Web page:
The IPHC Staff pulled a new stat out of their bag of tricks and presented a new model this year. They have included in the Harvest Control Policy a “smoothing function” called a Time-Space Model. How it works is it predicts what density of halibut they think might be in those areas between the survey sites. In essence it makes a bunch of smaller density areas that add up to the Sectors total. This differs from the previous model that multiplied the entire Sector area with a density factor that was a weighted average of all the survey samples. So far so good! However, now they’ve added a Hook Competition Factor that further adjusts the observed weight landed in the survey. The 2A has been deemed a “low hook competition area”, as compared to the 3A Sector (Gulf of Alaska) that been deemed a “high hook competition area”.
Here’s the rub, it’s based upon the numbers of baited hooks that come up after a 5-7 hour soak during the survey effort. Thus, the 2A area get a 15% cut in survey weight, while the 3A area gets a 65% increase in the survey weight! That is a substantial adjustment! As a result, our percentage of apportionment dropped from what would have been 2.64% down to 2.2%. As a result, the 1.02 million pounds of allocation from last year, dropped to 0.75 million pounds for this year. The 25% drop is due to both this Hook Competition and Smoothing Effort, combined with the survey up north improving as compared to the south areas. Bear in mind this knocks down our apportionment back to 2012 when we were at 2.1% prior to California being surveyed. This modification basically wipes out all the gains the California survey added to the 2A Area in 2015.

The Tribes were very unimpressed (as was Canada) with this new method. Since they have Government to Government Consultation Rights, they went into closed session with the Commission and hammered out that the 2A needs 1.33 M lbs so that they can have enough poundage to satisfy their Conservation Needs. We all benefit from their efforts, and they appreciated all our support by being there to support them. So, we get a small increase this year up to 34,580 lbs, instead of being cut back below 25,000 lbs. This is getting mostly political, and the science is getting very rubbery from my perspective.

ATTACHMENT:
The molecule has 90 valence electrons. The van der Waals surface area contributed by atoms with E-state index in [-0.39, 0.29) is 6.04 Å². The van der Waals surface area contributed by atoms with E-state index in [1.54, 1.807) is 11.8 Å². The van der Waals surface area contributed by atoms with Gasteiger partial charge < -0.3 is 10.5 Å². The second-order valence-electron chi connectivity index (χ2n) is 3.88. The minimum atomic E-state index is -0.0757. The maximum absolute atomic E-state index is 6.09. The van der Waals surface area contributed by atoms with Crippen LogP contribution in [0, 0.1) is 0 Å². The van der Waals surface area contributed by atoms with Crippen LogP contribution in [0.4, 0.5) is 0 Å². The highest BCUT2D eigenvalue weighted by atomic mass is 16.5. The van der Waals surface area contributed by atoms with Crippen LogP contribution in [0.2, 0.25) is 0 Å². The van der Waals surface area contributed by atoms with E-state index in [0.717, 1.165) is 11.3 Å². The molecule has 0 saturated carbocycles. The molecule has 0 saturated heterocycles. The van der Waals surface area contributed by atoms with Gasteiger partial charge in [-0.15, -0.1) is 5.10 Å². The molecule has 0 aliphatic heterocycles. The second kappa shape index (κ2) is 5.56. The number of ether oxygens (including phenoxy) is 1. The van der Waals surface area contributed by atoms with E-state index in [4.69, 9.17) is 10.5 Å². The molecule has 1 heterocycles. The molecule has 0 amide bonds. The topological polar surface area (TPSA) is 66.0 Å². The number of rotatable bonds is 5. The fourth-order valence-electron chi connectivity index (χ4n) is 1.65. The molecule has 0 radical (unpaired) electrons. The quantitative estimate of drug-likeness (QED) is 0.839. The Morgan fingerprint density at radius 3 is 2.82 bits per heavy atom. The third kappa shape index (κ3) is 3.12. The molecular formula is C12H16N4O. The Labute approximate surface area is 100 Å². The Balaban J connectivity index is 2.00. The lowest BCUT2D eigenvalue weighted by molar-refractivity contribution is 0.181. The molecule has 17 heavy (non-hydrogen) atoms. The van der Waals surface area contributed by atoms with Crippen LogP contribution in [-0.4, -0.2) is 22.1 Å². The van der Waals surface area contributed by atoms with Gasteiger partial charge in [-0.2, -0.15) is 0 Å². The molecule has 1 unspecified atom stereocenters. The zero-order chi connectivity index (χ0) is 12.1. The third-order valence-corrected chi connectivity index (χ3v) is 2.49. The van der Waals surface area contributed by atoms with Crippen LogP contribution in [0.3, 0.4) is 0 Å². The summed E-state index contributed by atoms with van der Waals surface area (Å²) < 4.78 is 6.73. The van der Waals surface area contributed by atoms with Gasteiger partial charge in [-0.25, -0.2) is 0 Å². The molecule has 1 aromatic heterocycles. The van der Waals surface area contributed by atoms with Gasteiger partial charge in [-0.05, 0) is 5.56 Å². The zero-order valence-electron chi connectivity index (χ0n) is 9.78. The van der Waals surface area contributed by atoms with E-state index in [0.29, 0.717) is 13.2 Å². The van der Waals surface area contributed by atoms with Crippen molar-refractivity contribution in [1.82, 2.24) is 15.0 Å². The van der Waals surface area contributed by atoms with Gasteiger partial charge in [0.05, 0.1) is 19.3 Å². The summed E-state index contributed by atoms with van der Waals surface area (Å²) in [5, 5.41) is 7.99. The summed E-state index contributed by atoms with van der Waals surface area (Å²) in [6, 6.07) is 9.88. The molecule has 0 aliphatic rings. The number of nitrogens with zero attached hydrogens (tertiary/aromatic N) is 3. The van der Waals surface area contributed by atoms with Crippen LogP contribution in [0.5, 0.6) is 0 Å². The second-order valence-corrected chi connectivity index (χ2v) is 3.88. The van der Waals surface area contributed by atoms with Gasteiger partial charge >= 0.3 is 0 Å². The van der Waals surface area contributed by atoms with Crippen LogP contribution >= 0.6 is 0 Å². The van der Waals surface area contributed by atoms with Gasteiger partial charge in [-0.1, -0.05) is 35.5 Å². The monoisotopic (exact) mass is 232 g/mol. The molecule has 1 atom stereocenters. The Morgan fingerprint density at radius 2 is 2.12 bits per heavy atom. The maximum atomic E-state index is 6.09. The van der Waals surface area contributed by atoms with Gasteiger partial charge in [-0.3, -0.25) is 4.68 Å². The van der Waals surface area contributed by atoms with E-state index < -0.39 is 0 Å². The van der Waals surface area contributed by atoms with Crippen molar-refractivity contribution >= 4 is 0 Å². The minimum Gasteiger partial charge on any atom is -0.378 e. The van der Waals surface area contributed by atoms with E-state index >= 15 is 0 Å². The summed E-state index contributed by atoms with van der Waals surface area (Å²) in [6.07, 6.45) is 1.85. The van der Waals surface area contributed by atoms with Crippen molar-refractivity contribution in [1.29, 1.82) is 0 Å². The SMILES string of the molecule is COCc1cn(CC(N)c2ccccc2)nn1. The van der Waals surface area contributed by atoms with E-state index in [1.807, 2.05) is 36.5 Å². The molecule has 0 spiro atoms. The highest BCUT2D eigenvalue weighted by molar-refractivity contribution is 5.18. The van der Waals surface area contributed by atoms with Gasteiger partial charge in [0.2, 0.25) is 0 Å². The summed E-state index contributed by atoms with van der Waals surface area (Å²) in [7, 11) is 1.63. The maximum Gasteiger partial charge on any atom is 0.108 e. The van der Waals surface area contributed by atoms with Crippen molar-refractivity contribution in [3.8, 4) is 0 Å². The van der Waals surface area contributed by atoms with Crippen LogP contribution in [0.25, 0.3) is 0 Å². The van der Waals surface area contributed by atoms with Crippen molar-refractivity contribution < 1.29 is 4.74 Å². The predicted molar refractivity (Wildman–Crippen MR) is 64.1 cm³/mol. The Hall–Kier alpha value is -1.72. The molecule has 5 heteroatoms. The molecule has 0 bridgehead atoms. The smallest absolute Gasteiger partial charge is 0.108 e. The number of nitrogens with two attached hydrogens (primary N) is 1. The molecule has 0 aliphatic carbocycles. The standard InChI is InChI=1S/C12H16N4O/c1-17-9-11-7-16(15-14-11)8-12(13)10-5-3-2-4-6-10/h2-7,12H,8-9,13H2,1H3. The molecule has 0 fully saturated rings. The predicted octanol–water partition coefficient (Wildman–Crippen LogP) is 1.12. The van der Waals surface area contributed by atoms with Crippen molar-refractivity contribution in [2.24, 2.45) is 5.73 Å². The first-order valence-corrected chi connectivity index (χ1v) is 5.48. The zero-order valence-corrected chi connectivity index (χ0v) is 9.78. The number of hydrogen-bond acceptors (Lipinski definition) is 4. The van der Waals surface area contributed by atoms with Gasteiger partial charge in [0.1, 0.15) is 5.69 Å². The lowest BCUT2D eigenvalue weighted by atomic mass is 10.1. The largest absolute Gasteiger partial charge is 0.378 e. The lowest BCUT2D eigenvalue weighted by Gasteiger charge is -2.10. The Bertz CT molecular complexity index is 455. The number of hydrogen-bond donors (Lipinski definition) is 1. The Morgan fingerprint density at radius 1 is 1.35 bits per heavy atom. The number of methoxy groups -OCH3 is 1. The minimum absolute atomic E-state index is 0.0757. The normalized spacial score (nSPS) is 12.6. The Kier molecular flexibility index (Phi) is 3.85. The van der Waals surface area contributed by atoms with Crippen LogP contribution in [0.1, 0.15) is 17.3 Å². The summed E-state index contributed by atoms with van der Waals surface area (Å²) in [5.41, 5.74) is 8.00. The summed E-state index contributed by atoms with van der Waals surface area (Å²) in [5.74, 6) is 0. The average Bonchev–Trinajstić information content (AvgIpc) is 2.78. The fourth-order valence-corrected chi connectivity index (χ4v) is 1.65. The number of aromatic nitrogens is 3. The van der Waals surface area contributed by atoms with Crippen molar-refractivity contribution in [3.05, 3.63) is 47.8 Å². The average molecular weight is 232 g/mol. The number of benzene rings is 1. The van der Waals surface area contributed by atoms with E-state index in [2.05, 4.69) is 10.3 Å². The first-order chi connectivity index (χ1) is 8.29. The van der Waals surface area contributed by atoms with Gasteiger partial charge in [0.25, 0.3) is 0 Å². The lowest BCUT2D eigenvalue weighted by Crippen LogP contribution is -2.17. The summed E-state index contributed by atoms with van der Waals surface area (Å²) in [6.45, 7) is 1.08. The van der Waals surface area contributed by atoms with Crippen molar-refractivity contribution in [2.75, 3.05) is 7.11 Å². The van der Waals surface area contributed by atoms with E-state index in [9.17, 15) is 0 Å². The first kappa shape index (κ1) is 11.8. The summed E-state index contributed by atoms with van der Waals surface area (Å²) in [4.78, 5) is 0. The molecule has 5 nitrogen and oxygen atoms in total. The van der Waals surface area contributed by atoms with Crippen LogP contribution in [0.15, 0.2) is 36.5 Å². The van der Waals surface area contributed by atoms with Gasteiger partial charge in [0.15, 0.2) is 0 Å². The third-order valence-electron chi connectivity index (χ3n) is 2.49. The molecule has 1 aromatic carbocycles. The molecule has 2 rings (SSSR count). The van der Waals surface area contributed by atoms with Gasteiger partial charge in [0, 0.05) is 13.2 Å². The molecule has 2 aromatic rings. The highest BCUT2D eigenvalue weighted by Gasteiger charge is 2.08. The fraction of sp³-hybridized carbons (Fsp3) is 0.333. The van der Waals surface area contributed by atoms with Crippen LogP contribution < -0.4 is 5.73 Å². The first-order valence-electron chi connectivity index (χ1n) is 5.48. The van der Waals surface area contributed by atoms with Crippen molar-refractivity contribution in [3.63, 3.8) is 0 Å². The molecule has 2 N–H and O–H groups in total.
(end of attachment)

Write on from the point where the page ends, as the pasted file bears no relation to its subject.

So, bottom line is, we will probably expect about the same season as last year. The extra 4,000 lbs might keep us fishing for another week or so. And, with the perceived cut-backs in the salmon season this year, we will need every fish we can get. So there you have it! I’ll try to scratch out another 1% from the GAP this year at the PFMC, but I don’t have much hope it will go anywhere. CDFW doesn’t support our getting additional allocation in California, but I’ll give it my best effort in spite of their lack of support…but it makes it tough.

Did you know: While the Country was all absorbed with all the election hype last year, the Congress actually passed a Bill with bipartisan support that was very interesting! It is titled the Outdoor Recreation Jobs and Economic Impact Act of 2016. It requires the Department of Commerce to generate economic impact revenues as a portion of the GDP. It remains to be seen what this is used for, and whether the recreation community can leverage more attention and impact with the fishing Councils regarding allocations, seasons and harvest limits. Stay tuned!